Tiger was a true leader, great batsman: says Contractor


Kolkata : Nari Contractor, who captained Tiger Pataudi in his debut Test and whose head injury propelled Mansur Ali Khan Pataudi to the hot seat of Indian cricket skipper, described him as a “true leader” and a “great batsman”.

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The 77-year-old felt Pataudi’s outstanding fielding ability has seldom been matched in Indian cricket.

It was under Contractor that Pataudi made his Test debut in Delhi in December 1961 against England. He scored 13 in his maiden knock.

“He was the youngest member of the side, elegant, fun loving,” Contractor recalled.

“He was a talented batsmen, capable of making swashbuckling strokes. And as a fielder, I think if you had pitted him against any member of the present Indian team, he would have been a shade better,” he said.

The two were involved in a 104-run third wicket stand in Chennai in the final Test where Pataudi scored his maiden Test ton.

With the selectors convinced of Pataudi’s leadership ability, he was made the vice captain for the next tour to the West Indies in 1962. The general idea was that with Contractor, who was going great guns both as a captain and a batsman, likely to last several more years, Pataudi would have sufficient time to learn the ropes of leading the national side.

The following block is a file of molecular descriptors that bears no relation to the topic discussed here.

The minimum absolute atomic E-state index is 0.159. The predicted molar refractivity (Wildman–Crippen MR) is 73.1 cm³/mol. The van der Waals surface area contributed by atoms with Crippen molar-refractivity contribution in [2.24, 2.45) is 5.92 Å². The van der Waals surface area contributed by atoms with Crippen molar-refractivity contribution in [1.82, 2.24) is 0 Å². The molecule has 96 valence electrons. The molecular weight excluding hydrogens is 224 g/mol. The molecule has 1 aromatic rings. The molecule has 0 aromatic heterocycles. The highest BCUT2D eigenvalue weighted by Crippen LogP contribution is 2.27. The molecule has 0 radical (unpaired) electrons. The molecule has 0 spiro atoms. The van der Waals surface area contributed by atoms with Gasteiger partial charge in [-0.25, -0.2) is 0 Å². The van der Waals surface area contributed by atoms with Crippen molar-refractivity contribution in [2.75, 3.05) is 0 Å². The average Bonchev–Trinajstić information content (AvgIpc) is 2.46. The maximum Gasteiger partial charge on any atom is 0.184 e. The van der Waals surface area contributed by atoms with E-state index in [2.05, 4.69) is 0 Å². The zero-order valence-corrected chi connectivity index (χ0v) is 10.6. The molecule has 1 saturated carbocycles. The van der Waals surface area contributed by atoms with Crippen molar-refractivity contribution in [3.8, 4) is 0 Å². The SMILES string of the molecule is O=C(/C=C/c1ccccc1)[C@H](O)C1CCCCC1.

“There were three candidates for the vice captain’s job. “Polly (Umrigar), (Chandu) Borde and Pataudi were the contenders. But the selectors preferred Pataudi because of his background and because he had captained Oxford,” Contractor told IANS over phone.

In the West Indies, Pataudi opted out of the first two Tests complaining of a groin injury.

But the script took an unexpected turn as Contractor had a near fatal head injury negotiating a Charlie Griffith delivery in a colony game against Barbados. Unconscious for six days, that was the last time Contractor played for India.

Pataudi, at 21, was announced as Indian captain, and continued in the post with some breaks till 1975 when he quit the game.

“My association with him was short. He never played under me in the West Indies tour. But when I got injured and returned home, he took over as captain,” Contractor recalled.

“Leading India during those times was difficult. We did not have proper pacers. He, however, got the famous spinners (B.S. Bedi, B.S. Chandrasekhar, EAS Prasanna and S. Venkatraghavan). He was a true leader. I have admired him from outside,” said Contractor, who now resides in Mumbai.